The house was unkempt, rustic and what I liked best is that they always kept the broken-screened windows open, the doors unlocked, drapes unveiled so that the outside was forever present inside. Scrub hills and dirt road visible, the fresh high-desert air always fresh and flowing so that you never had an accumulation of human odor; there were ants in the sink, lizards, always the chances of bats, snakes, venomous spiders, dust and errant raindrops. It was nice. It was often cold but that clean air made up for the unclean house.
Actually the front door was usually left open because there was a tattered screen door. I slept well in Santa Fe. I worked at The Forge Restaurant downtown--walking each day and night along the winding Canyon Road or Alameda Street to work and back--at the Inn of the Governors. (Later I worked as a bouncer at Club West, also downtown.) I didn't really hang out with Joel all that much--or Mike (one thing about Mike, though: he introduced me to the music of Professor Longhair, John Lee Hooker, Blind Lemon Jefferson, Mississippi John Hurt--good stuff--the Clinch Mountain Boys)--but kept my own hours, developed my own school of friends, natives mostly, from work and socializing with those from work. So, I slept quite well and happy most nights, with door wide open to the late night.
And actually, the screen door was torn on the bottom. I came to realize this because some nights there was a cat that came into the house. I don't know if it was a wild, feral cat or just someone's loose house pet (never saw it during the day) and I really don't know how often it visited the house, because--as I said--I slept pretty damn good most nights (which was unusual for me--must have been that New Mexico air). But what I recall is that I was asleep and, at first, would wake up, gently, calmly, for no special reason except maybe out of some animal instinct, to find a cat watching me. It didn't happen every night (that I knew of, at least), didn't follow an exact pattern, maybe I heard it or something, but there that cat was, small and dark figured, sitting on the floor and watching me for some eerie reason, like I was a television and my body displayed old black and white late-night movies. Then when I made a move or if I called it, no matter how softly, it would rise and jump through the bottom of the screen door. Gone.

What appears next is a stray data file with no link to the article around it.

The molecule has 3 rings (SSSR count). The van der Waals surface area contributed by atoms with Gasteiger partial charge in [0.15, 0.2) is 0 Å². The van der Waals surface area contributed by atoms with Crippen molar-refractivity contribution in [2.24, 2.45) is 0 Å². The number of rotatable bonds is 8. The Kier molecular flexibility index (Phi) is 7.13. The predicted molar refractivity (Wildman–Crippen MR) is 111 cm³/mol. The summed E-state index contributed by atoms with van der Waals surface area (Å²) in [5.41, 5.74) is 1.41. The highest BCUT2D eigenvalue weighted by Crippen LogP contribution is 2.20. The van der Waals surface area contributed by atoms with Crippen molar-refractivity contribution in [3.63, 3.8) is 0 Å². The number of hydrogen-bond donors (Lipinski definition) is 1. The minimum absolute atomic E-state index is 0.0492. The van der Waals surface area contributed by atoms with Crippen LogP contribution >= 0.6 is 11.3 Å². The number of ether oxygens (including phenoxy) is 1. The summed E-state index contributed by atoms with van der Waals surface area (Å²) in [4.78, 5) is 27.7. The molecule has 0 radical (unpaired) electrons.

The cat did not unnerve me, it was just odd. And later I looked forward to its visits, had a better sense of when it came into the house and learned not to try and call it. It must have prowled around some, but most of the time it just watched me. And I watched it.
Santa Fe was a serene time for me. I was done with college--had my degree from the University of Iowa--and the hills, plants, smells, the Spanish and Indian culture all provided me with a quiet and observant adventure, much like--maybe--the mild adventure I provided the post-midnight cat.
The smells of New Mexico stayed with me a long time. In fact, years later when I was in Des Moines around Xmas time, Joel--who still lived in Santa Fe (or maybe he was in Albuquerque then)--had just arrived in Iowa (where his parents lived, but not in Des Moines)and stopped to see me. We went to the Waveland Tap, my favorite watering hole in the city. And Joel was wearing this thick red sweater as he discussed his hitch-hiking and bus riding adventures while on his way back to the midwest and as he sat next to me, even in the little stale-beer and smoke tavern of the Waveland in winter, I could smell New Mexico. There was the distinct sweet smell of pinon and sage and desert dust. And it was emanating from his sweater. I asked him: "Joel, were you wearing that sweater when you were in New Mexico?" And he said: "Yes."
And I bet that cat smelled like New Mexico, too.